RT: While we're at it, what do you think will happen to the dollar?

AD: Short-term development with the dollar exchange rate will depend on the efficiency of the package that was proposed by President Obama, and it’s clear that there are some short-term risks and medium-term risks. Short-term risks are related to possible insufficiency of the package, medium-term risks relate more to the effect of the losing of the monetary policy on inflation and the exchange rate. It’s not clear at the moment whether the dollar will go down or up because – right now and in the long run, it’s clear that relative strength of other currencies will be increasing with time, given the changes in relative competitiveness of various economies.

RT: Now Russia is also proposing a global watch called SURF-Standard Universal Regulatory Framework, which is more regulations and financial control. Maybe global financial control has another side to the story?

AD: Russia is not talking about more control, more regulation. We believe that we need more efficient and more harmonized, more consistent regulation across countries, and across markets. This is what our idea of SURF is about. We believe that regulations across countries should be coordinated, and also all markets should be regulated in a consistent way. We need a body that will monitor the process, and put together all the regulators. Financial Stability Forum is expanded right now, and Russia’s in the forum, China’s in the forum, and this body can act as a major monitoring sector for a new regulatory framework. Our partners agree that we need to improve various standards, various individual standards. We believe that we need a real framework where standards are put together and regulations are made consistent across the system.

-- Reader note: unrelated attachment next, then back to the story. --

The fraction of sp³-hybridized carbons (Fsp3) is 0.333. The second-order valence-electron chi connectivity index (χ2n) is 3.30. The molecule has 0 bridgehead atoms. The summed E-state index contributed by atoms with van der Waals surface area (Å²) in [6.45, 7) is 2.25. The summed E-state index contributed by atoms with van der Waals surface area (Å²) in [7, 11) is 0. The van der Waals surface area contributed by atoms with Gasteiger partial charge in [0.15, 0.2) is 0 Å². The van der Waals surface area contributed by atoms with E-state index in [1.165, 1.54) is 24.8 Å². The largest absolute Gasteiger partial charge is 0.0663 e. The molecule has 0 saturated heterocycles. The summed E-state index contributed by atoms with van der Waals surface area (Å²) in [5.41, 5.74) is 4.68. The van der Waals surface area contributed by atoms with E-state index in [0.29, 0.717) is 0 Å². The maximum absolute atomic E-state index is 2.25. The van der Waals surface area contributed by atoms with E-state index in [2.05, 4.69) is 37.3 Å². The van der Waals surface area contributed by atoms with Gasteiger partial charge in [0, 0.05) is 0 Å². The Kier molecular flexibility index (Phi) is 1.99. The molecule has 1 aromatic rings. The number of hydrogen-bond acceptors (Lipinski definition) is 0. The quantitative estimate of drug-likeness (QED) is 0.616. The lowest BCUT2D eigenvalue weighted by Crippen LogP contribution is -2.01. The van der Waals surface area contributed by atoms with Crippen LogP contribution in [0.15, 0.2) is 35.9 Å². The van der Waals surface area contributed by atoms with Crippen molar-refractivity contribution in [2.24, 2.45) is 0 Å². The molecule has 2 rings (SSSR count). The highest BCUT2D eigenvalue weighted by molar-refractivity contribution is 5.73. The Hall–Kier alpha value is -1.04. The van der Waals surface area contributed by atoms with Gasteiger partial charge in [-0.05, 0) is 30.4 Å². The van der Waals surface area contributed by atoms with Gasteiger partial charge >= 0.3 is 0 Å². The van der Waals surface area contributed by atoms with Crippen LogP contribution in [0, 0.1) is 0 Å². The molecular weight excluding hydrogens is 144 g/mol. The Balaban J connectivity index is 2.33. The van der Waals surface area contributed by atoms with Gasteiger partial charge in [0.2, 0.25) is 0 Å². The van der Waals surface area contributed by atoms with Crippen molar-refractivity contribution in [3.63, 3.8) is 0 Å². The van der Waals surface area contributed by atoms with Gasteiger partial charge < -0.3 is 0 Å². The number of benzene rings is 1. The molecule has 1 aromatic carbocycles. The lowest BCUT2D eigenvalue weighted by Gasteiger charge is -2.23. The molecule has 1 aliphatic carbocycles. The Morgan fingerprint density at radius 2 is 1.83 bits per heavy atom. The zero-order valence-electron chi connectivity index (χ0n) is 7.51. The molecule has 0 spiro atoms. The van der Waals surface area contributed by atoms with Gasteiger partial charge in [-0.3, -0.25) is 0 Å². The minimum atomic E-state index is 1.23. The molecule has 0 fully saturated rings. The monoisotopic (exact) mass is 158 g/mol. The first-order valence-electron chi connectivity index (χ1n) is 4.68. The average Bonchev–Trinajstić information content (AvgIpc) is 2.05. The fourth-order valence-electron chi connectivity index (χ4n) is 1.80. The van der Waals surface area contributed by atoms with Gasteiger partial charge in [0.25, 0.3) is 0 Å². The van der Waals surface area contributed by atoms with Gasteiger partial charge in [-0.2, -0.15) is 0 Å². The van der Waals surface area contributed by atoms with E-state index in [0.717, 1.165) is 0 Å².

RT: At this point, there are contradictory reports whether the government will continue to support and bail-out major economic players like banks and companies?

AD: The Russian government believes that we don’t need bailouts, our major task is to help people, to provide for new job creation and keeping efficient jobs in the market. Also, this requires keeping enormous systemic companies, systemic banks. It’s not about helping shareholders and bailing out people who prove to be inefficient in the current situation, and we try to provide resources to those markets and those companies that would create a systemic and positive effect on the overall economy. Most of the actions will be conducted through the banking system, we believe that the government should not help – as a rule – individual companies, and most of the resources will be provided for the recapitalization of the major banks. That will in turn transfer resources to the real economy and representatives of the state in the banks will monitor the actions of the banks and see whether they are complying with the goals that were set forth by government and the Central Bank.